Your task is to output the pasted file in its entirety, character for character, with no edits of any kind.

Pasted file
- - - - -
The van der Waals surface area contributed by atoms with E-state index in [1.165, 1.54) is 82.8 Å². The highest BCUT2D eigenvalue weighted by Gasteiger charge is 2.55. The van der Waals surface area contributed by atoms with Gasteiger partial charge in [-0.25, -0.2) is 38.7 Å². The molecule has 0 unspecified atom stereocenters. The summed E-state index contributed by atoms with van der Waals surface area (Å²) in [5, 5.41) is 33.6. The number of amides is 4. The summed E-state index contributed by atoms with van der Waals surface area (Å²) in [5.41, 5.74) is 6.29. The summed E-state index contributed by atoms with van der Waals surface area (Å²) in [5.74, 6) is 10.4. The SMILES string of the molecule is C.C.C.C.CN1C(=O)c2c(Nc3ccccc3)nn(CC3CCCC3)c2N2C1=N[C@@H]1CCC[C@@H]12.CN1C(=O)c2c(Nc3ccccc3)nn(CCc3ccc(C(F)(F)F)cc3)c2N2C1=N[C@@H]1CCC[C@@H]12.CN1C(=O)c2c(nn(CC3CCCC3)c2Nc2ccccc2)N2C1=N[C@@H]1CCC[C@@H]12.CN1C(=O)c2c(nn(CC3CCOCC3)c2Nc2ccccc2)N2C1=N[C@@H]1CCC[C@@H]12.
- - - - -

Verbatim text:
The van der Waals surface area contributed by atoms with E-state index in [1.165, 1.54) is 82.8 Å². The highest BCUT2D eigenvalue weighted by Gasteiger charge is 2.55. The van der Waals surface area contributed by atoms with Gasteiger partial charge in [-0.25, -0.2) is 38.7 Å². The molecule has 0 unspecified atom stereocenters. The summed E-state index contributed by atoms with van der Waals surface area (Å²) in [5, 5.41) is 33.6. The number of amides is 4. The summed E-state index contributed by atoms with van der Waals surface area (Å²) in [5.41, 5.74) is 6.29. The summed E-state index contributed by atoms with van der Waals surface area (Å²) in [5.74, 6) is 10.4. The SMILES string of the molecule is C.C.C.C.CN1C(=O)c2c(Nc3ccccc3)nn(CC3CCCC3)c2N2C1=N[C@@H]1CCC[C@@H]12.CN1C(=O)c2c(Nc3ccccc3)nn(CCc3ccc(C(F)(F)F)cc3)c2N2C1=N[C@@H]1CCC[C@@H]12.CN1C(=O)c2c(nn(CC3CCCC3)c2Nc2ccccc2)N2C1=N[C@@H]1CCC[C@@H]12.CN1C(=O)c2c(nn(CC3CCOCC3)c2Nc2ccccc2)N2C1=N[C@@H]1CCC[C@@H]12.